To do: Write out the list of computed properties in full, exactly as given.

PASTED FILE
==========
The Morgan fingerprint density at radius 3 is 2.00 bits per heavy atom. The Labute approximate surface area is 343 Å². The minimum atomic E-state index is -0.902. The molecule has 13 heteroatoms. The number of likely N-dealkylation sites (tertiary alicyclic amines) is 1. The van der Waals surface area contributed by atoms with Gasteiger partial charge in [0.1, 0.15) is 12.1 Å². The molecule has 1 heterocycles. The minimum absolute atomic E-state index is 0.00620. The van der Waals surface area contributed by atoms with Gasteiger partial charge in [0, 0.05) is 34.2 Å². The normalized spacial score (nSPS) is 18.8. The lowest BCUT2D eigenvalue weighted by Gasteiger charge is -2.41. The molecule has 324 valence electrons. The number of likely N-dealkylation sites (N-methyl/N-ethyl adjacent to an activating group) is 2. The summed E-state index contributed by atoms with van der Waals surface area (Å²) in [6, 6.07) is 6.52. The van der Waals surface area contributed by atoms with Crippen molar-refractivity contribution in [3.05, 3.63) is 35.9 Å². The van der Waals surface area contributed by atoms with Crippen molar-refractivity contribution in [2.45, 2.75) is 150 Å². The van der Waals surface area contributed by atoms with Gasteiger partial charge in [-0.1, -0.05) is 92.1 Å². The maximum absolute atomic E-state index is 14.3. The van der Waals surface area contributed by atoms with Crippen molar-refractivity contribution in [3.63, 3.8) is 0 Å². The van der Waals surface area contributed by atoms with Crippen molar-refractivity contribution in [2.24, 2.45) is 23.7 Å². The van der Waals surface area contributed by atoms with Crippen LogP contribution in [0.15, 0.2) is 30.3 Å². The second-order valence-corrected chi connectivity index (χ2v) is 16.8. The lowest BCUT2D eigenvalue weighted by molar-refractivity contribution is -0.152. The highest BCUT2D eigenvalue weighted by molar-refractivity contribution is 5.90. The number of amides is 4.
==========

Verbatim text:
The Morgan fingerprint density at radius 3 is 2.00 bits per heavy atom. The Labute approximate surface area is 343 Å². The minimum atomic E-state index is -0.902. The molecule has 13 heteroatoms. The number of likely N-dealkylation sites (tertiary alicyclic amines) is 1. The van der Waals surface area contributed by atoms with Gasteiger partial charge in [0.1, 0.15) is 12.1 Å². The molecule has 1 heterocycles. The minimum absolute atomic E-state index is 0.00620. The van der Waals surface area contributed by atoms with Gasteiger partial charge in [0, 0.05) is 34.2 Å². The normalized spacial score (nSPS) is 18.8. The lowest BCUT2D eigenvalue weighted by Gasteiger charge is -2.41. The molecule has 324 valence electrons. The number of likely N-dealkylation sites (N-methyl/N-ethyl adjacent to an activating group) is 2. The summed E-state index contributed by atoms with van der Waals surface area (Å²) in [6, 6.07) is 6.52. The van der Waals surface area contributed by atoms with Crippen molar-refractivity contribution in [3.05, 3.63) is 35.9 Å². The van der Waals surface area contributed by atoms with Crippen molar-refractivity contribution in [2.45, 2.75) is 150 Å². The van der Waals surface area contributed by atoms with Gasteiger partial charge in [-0.1, -0.05) is 92.1 Å². The maximum absolute atomic E-state index is 14.3. The van der Waals surface area contributed by atoms with Crippen molar-refractivity contribution in [3.63, 3.8) is 0 Å². The van der Waals surface area contributed by atoms with Crippen molar-refractivity contribution in [2.24, 2.45) is 23.7 Å². The van der Waals surface area contributed by atoms with Crippen LogP contribution in [0.15, 0.2) is 30.3 Å². The second-order valence-corrected chi connectivity index (χ2v) is 16.8. The lowest BCUT2D eigenvalue weighted by molar-refractivity contribution is -0.152. The highest BCUT2D eigenvalue weighted by molar-refractivity contribution is 5.90. The number of amides is 4.